Willie Brown, Former Mayor of San Francisco (D): “If there’s a problem with housing or homelessness, you have to do something about it.”

“As part of the city’s program, the homeless were to be temporarily housed in hotels.”

Dianne Feinstein, Former San Francisco Mayor: “A thousand units right here in the Tenderloin.”

Gavin Newsom, Former San Francisco Mayor: “We have already moved six-thousand, eight-hundred, sixty (6,860) human beings.”

Mark Farrell, Former San Francisco Mayor: “So we need to fund programs like Homeward Bound.”

But the extra funding hasn’t worked: the number of street people has grown most every year.

One reason is that even if some of these people wanted to get off the street, to rent an apartment, there aren’t many apartments available. Most of San Francisco looks like this: three storey buildings, maybe two apartments per building.

You can’t add onto that. It’s illegal. Because of that, housing that exists costs a fortune.

Journalist: “This doesn’t look like an expensive neighborhood, but these houses sell for millions of dollars?”
Laura Foote: “Millions of dollars.”
Journalist: “What if I come in and I bought this property, and I want to put up an apartment building that would house a bunch of people?”
Laura Foote: “Yeah, too bad.”

Laura Foote’s non-profit runs ads that try to convince residents to allow bigger buildings, to say “YIMBY”, “Yes in my backyard.”

But good luck with that.

Even in liberal San Francisco, people don’t want that.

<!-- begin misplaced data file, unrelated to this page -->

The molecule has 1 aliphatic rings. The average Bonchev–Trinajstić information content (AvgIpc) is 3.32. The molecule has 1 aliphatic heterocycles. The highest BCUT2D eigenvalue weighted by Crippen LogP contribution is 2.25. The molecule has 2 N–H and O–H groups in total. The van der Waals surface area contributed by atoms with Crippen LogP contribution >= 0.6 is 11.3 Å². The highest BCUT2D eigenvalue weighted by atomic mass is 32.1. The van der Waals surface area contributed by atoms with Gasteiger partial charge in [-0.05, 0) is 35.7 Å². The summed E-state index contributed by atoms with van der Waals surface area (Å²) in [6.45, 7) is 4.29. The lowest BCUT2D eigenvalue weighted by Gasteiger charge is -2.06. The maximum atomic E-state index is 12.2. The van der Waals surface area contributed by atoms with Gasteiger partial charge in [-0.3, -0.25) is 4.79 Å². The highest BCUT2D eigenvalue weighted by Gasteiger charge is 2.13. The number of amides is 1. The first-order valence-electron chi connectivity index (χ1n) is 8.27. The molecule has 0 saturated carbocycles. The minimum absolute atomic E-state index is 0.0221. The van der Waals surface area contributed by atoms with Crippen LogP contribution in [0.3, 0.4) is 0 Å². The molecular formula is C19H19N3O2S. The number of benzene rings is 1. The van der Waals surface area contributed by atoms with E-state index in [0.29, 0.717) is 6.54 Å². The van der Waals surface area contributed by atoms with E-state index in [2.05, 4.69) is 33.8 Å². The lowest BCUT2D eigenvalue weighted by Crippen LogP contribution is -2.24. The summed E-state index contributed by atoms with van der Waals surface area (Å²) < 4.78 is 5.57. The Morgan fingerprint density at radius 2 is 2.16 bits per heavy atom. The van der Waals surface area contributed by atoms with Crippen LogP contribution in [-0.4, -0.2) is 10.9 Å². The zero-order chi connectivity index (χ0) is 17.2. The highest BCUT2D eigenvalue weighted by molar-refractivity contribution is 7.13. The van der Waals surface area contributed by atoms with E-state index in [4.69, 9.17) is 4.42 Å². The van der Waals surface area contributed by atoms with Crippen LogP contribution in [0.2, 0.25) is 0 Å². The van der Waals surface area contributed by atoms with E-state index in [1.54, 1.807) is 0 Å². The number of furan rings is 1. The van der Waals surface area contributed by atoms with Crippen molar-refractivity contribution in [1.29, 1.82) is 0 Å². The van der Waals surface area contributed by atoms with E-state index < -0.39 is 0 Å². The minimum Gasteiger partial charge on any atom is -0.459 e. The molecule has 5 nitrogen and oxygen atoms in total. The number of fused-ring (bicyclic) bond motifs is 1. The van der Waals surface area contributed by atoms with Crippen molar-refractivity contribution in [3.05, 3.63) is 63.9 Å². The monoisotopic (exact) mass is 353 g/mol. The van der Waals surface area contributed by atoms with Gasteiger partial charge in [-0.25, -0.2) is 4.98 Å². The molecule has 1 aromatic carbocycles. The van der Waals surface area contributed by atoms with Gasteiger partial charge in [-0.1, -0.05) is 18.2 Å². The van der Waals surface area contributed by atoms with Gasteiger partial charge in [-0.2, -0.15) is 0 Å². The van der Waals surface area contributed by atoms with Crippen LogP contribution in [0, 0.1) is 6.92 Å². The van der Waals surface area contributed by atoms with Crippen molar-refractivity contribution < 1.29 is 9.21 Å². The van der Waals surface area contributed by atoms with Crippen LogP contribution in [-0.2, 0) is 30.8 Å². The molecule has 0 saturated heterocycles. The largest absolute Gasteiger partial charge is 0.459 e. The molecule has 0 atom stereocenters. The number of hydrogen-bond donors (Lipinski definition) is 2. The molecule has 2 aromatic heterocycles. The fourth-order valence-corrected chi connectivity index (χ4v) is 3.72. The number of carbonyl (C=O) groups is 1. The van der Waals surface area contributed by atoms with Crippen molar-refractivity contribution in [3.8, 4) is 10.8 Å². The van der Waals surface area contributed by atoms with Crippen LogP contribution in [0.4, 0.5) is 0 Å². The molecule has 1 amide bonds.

City Resident, three: “I would hate that.”
City Resident, Four: “I think it’d be really congested.
Journalist: “Where would people live?”
City Resident, Four: “I’m not sure.”

Journalist: “You’re a builder. Go build stuff.”
John Dennis, Builder: “Let me build.”

John Dennis has been trying to replace this grimy old building.
John Dennis, Builder: “This has been a defunct meatpacking plant. It’s been empty for at least fifteen (15) years.”

He wants to turn this into this, which would house sixty (60) people. But it’s taken four years just to get permission to build.

John Dennis, Builder: “And all that time, we’ve been paying property taxes, and we’re paying for maintenance of the building.”

People from San Francisco often claim to be all about helping the poor — but their policies make life tougher for the poor.

Journalist: “What’s your next project in San Francisco?”
John Dennis, Builder: “No more projects in San Francisco. I’m done. I’ll never do another project here.”

*     *     *     *     *     *     *



San Francisco. The setting for the report was in the slums of Mumbai. True or false? Is this the poorest city or region of America?

Los Angeles.
Are all homeless people sane and normal? Were they previously sane and normal?

New York City.
Is there something “wrong” with the police force?

Chicago, Illinois.
According to the report, are the homeless innocent victims or do some of them commit crimes?

Austin, Texas.
The San Francisco City police clear business and residential areas of homeless people and bring them to homeless shelters. Is this entirely right, mostly right, yes and no, both, in the middle, largely wrong or totally wrong?

Boston, Massachusetts.
Is the city government completely negligent about the homeless issue? Is homelessness a recent phenomenon in San Francisco?

Miami, Florida.
Housing is cheap, affordable and plentiful in the city. Is this correct or incorrect? Why is it so expensive?

Washington, DC. Are there too many bureaucratic hurdles and red tape? Is the report optimistic or pessimistic about the future?


Milwaukee, Wisconsin.
Homelessness exits in my city and country. Yes or no?

New Orleans, Louisiana. Why is there homelessness? Has the situation been changing over the years?

Philadelphia, Pennsylvania. Has homelessness become a major social and political issue?

Cleveland, Ohio.
What might happen in the future?

Seattle, Washington.
How can homelessness be resolved? What should the homeless do? What should others and the government do?